The album was finished, released to the uproar of his quitting (at least for the time) the band that the world still worshiped.

No promotion other that a slideshow of similar photos to “Maybe I’m Amazed” and shown on television shows. The album sold very well due to his Beatles status but the press and many of the fans didn’t embrace the lo-fi sound, or the love themes that dominated it.

I got my copy soon after release. I listened and found it pleasant but wasn’t musically mature enough to see it for what it was. Today I see it for what it is…a baby step away from what was his old world into a scary new world, hand and hand with his new family.

Again, today it is viewed as a much better album, with better remastering of archive releases. It is sparse, it is quiet and gentle, but it always meant to be.

Listen to this album on your best stereo or under decent headphones. Listen to this album when you are in a romantic or mellow mood. In your car this is a slow country road listen early in the day or as the sun is setting.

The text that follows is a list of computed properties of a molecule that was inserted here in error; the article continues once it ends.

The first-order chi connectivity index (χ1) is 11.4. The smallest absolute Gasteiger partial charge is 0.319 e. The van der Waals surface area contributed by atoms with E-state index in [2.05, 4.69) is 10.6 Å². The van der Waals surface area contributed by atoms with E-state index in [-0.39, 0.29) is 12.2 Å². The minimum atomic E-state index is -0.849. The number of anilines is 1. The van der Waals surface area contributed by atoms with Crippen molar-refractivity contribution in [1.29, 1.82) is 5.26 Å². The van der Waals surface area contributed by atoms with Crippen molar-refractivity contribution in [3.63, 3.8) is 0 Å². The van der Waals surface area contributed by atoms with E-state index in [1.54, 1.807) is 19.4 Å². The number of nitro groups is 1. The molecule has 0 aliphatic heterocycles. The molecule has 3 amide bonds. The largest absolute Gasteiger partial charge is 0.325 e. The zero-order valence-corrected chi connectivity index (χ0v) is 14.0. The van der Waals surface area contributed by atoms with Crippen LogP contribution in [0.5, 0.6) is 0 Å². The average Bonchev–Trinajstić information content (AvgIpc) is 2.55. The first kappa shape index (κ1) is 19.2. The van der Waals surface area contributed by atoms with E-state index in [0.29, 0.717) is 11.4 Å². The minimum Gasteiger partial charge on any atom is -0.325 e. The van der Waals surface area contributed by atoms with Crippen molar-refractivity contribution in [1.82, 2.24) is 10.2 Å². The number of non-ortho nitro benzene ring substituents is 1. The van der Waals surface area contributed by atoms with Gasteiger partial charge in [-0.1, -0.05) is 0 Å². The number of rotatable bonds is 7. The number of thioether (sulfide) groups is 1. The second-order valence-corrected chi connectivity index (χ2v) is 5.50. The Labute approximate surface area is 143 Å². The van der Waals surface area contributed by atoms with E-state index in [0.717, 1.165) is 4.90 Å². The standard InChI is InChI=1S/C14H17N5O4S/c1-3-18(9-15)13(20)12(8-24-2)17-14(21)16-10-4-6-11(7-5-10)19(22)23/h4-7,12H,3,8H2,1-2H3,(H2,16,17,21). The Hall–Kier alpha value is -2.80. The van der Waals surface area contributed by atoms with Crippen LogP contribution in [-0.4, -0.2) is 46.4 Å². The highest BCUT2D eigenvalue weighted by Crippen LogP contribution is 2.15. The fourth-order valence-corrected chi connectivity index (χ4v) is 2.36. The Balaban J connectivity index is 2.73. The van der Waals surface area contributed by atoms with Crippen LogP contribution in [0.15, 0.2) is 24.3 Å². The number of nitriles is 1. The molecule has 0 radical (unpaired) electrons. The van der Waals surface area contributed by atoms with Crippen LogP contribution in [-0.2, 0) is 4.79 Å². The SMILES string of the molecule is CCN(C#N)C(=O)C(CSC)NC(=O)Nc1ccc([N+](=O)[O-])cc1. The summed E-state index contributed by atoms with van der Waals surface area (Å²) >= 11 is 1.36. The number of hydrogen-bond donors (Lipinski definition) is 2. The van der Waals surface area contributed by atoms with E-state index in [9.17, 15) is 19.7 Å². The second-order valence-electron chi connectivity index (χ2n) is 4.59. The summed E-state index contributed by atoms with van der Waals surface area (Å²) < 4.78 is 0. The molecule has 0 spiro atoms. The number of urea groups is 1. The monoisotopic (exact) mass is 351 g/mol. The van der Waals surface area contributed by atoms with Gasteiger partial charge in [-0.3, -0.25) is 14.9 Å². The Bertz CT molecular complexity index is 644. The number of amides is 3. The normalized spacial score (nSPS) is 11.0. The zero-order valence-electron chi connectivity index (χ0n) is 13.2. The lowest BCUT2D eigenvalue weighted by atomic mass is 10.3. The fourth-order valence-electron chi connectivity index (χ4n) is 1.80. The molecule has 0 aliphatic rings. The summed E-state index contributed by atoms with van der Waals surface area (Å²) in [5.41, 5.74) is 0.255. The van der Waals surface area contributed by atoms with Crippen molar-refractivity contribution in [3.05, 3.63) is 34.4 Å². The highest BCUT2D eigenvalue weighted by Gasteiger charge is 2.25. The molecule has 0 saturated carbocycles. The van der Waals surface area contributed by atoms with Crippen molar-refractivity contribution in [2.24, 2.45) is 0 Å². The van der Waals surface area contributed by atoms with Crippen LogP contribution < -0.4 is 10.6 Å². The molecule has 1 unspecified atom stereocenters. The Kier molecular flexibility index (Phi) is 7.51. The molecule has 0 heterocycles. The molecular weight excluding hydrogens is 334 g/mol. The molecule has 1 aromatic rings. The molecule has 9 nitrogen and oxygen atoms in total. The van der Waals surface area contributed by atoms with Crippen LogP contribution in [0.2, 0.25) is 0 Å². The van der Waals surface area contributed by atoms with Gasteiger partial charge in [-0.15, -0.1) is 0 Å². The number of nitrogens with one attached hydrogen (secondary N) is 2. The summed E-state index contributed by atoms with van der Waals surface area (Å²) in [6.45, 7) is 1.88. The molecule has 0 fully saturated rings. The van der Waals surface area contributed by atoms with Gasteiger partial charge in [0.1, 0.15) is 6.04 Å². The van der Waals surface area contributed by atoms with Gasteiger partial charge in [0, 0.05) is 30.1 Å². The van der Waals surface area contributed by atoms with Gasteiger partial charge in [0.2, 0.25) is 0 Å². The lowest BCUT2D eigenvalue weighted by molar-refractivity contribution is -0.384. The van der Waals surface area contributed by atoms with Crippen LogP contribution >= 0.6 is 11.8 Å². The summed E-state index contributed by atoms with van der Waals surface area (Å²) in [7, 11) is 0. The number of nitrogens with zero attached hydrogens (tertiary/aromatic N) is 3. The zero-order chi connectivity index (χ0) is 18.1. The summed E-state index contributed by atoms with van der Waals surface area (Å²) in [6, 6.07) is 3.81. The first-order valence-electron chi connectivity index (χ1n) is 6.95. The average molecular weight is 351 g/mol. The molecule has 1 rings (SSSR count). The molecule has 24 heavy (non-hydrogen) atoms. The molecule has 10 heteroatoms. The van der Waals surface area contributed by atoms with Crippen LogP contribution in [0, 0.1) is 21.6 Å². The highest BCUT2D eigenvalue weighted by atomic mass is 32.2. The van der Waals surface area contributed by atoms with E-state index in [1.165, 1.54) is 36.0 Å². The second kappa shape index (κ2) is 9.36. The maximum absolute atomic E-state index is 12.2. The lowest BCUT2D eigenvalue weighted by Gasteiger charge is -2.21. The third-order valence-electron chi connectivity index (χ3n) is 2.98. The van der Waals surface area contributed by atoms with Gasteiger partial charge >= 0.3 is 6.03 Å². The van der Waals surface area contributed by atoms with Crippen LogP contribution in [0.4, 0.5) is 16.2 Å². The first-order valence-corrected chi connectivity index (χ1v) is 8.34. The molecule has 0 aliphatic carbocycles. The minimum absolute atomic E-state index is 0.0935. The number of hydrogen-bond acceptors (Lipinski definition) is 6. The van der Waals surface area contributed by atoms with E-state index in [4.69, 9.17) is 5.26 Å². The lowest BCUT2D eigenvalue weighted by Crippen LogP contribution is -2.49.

The Songs (on the initial release)

1. “The Lovely Linda” : The song Paul used to test the equipment. Plug in the microphone, sit down with acoustic and make up a quick ditty for his wife. He chose not to expand the song with additional verses etc… and left in the squeals, squeaks and laughter in and then have it open the album. Coming in at 43 seconds, it is a sweet statement, but should it have been? I would rather he developed it more for my taste, but he was making a statement by placing it here in this version. Rating- 5

2. “That Would Be Something” : George Harrison’s favorite song from the album. I find of all the songs on this album that this one needed more. Better drumming, better and fuller recording, better lyrics. A critic would be wondering what is going on after the first two tracks…. Rating – 5

3. “Valentine Day” : The first instrumental. Used as background music for an anti-drug PSA at the time. I like this song. Paul’s guitar work is excellent, love the use of foot pedal. The drumming is fine and the song takes you musically on a journey in the 1:39 track. Short and sweet. Rating – 7.5